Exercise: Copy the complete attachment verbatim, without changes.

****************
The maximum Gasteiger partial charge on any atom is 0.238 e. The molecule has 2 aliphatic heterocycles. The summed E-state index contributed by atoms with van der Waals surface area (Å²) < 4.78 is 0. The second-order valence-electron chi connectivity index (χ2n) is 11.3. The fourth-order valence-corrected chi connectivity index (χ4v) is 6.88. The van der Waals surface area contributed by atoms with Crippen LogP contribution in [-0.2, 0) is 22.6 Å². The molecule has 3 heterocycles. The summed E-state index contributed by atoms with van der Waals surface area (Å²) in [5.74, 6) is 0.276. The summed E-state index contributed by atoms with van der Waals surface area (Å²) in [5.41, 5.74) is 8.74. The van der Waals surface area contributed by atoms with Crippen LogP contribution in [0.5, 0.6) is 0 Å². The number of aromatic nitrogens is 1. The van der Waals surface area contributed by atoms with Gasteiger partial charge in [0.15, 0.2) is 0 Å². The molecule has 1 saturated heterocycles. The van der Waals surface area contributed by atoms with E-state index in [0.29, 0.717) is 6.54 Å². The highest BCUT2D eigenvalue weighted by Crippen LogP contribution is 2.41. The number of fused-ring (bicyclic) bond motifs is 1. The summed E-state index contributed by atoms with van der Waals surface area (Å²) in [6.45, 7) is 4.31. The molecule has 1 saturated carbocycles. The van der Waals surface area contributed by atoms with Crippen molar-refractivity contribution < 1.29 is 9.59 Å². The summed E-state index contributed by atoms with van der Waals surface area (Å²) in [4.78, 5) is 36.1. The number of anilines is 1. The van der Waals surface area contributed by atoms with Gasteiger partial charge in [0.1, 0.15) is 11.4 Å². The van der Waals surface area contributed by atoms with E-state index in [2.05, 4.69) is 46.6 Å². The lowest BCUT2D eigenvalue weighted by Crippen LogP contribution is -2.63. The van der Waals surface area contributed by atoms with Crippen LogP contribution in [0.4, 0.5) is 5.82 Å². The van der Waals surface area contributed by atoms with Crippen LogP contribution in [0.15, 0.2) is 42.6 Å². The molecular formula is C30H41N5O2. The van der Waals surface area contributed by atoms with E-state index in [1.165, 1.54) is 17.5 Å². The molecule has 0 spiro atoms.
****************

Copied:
The maximum Gasteiger partial charge on any atom is 0.238 e. The molecule has 2 aliphatic heterocycles. The summed E-state index contributed by atoms with van der Waals surface area (Å²) < 4.78 is 0. The second-order valence-electron chi connectivity index (χ2n) is 11.3. The fourth-order valence-corrected chi connectivity index (χ4v) is 6.88. The van der Waals surface area contributed by atoms with Crippen LogP contribution in [-0.2, 0) is 22.6 Å². The molecule has 3 heterocycles. The summed E-state index contributed by atoms with van der Waals surface area (Å²) in [5.74, 6) is 0.276. The summed E-state index contributed by atoms with van der Waals surface area (Å²) in [5.41, 5.74) is 8.74. The van der Waals surface area contributed by atoms with Crippen LogP contribution in [0.5, 0.6) is 0 Å². The number of aromatic nitrogens is 1. The van der Waals surface area contributed by atoms with Gasteiger partial charge in [0.15, 0.2) is 0 Å². The molecule has 1 saturated heterocycles. The van der Waals surface area contributed by atoms with E-state index in [0.29, 0.717) is 6.54 Å². The highest BCUT2D eigenvalue weighted by Crippen LogP contribution is 2.41. The number of fused-ring (bicyclic) bond motifs is 1. The summed E-state index contributed by atoms with van der Waals surface area (Å²) in [6.45, 7) is 4.31. The molecule has 1 saturated carbocycles. The van der Waals surface area contributed by atoms with Crippen molar-refractivity contribution < 1.29 is 9.59 Å². The summed E-state index contributed by atoms with van der Waals surface area (Å²) in [4.78, 5) is 36.1. The number of anilines is 1. The van der Waals surface area contributed by atoms with Gasteiger partial charge in [0.1, 0.15) is 11.4 Å². The van der Waals surface area contributed by atoms with E-state index in [2.05, 4.69) is 46.6 Å². The lowest BCUT2D eigenvalue weighted by Crippen LogP contribution is -2.63. The van der Waals surface area contributed by atoms with Crippen LogP contribution in [0.4, 0.5) is 5.82 Å². The van der Waals surface area contributed by atoms with Crippen LogP contribution in [0.15, 0.2) is 42.6 Å². The molecular formula is C30H41N5O2. The van der Waals surface area contributed by atoms with E-state index in [1.165, 1.54) is 17.5 Å². The molecule has 0 spiro atoms.